...the left hand is moving all over the place and we've usually thrown in some extra notes in the right hand too! In case you're skipping straight to level 4 without doing 2 and 3 first, here's how to work out the notes on level 4:

1 - Lines and Spaces

The head (the round part) of the note can either be directly on a line or right between lines (on a "space"). Each line and space represents a specific note. You don't have a cheat sheet on level 4 because you really should be working on memorizing the letters of each line and space for the high notes in the right hand (treble clef) and the low notes in the left hand (bass clef).

2 - Rhythms

At level 4, you really should be putting each beat exactly in its place, but in general, the rules are pretty much like this: the more stuff on a note, the faster it goes. Just a hollow circle by itself gets held out for 4 beats. Add a stem and it's only worth 2. Fill it in - now it's only worth 1 beat. Throw a flag or a bar on that stem: half a beat! Each additional flag or bar cuts the value in half, meaning you play it twice as quickly. So hang on to those hollow notes for a long time and zip right through those filled-in notes with flags and bars. (To really get in-depth on the details on how to correctly read rhythms, you can join Klopol Piano Academy for free or just learn the basics by watching this video.)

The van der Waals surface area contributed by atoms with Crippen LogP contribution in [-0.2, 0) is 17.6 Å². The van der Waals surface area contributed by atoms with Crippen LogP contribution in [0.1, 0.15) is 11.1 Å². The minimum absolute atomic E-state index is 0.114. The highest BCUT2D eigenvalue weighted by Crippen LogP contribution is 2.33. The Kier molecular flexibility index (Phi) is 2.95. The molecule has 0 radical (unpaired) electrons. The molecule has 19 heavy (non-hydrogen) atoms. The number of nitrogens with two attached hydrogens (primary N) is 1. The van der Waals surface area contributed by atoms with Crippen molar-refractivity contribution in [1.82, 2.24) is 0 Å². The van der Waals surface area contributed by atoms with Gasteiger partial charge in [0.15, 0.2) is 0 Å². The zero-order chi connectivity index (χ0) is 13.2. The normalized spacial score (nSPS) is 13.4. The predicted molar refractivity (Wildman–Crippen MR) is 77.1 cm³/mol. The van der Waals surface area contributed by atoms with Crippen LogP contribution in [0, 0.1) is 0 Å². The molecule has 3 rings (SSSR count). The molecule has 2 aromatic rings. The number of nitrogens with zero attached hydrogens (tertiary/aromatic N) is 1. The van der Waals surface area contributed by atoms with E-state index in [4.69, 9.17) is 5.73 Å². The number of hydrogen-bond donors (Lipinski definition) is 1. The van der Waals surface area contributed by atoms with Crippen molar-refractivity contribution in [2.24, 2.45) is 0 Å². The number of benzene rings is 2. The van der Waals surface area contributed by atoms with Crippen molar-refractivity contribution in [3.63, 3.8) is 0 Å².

3 - Intervals

If you're already past level 3, you already know this, but but even faster than memorizing the letter for each line or space is by playing "intervalically." First, find out your first note, then just ask, "Is the next note up, down, or does it stay the same?" Then just go in the same direction as the notes on the page.

If the note is going from a space to the next space up or the next space down, you're going to skip over a note (this distance is technically called a "third", but I just call it a "skip"). The same goes for moving from a line to a line: it's a skip away. Is the next note TWO lines or spaces away? ...that's a double skip (technically called a "fifth").

4 - Chords

If you are one of those people who really likes to experiment or make things up, or if there's just a part of the sheet music that doesn't sounds quite perfect to you and you would like help changing the notes in a couple places, you can use the chords as your guide. Each section of the song has a big letter assigned to it. That is the chord (the set of just a few notes) that all sound good during that part of the song. You can use that small set of notes anywhere on the piano and it will sound good...or at least not bad...you'll have to try some of them out to see which ones you like added in and which are best left out.

Probably the only two really helpful tips are: (1) usually you will want the highest note on the sheet music (the melody) to be the highest note you play - add in chord tones below the melody, not above; and (2) the farther down (left) you go on the piano, the more the notes need to be spread out. If you cram a bunch of notes together way down low, it will sound muddy and ugly even if the notes are technically part of the appropriate chord.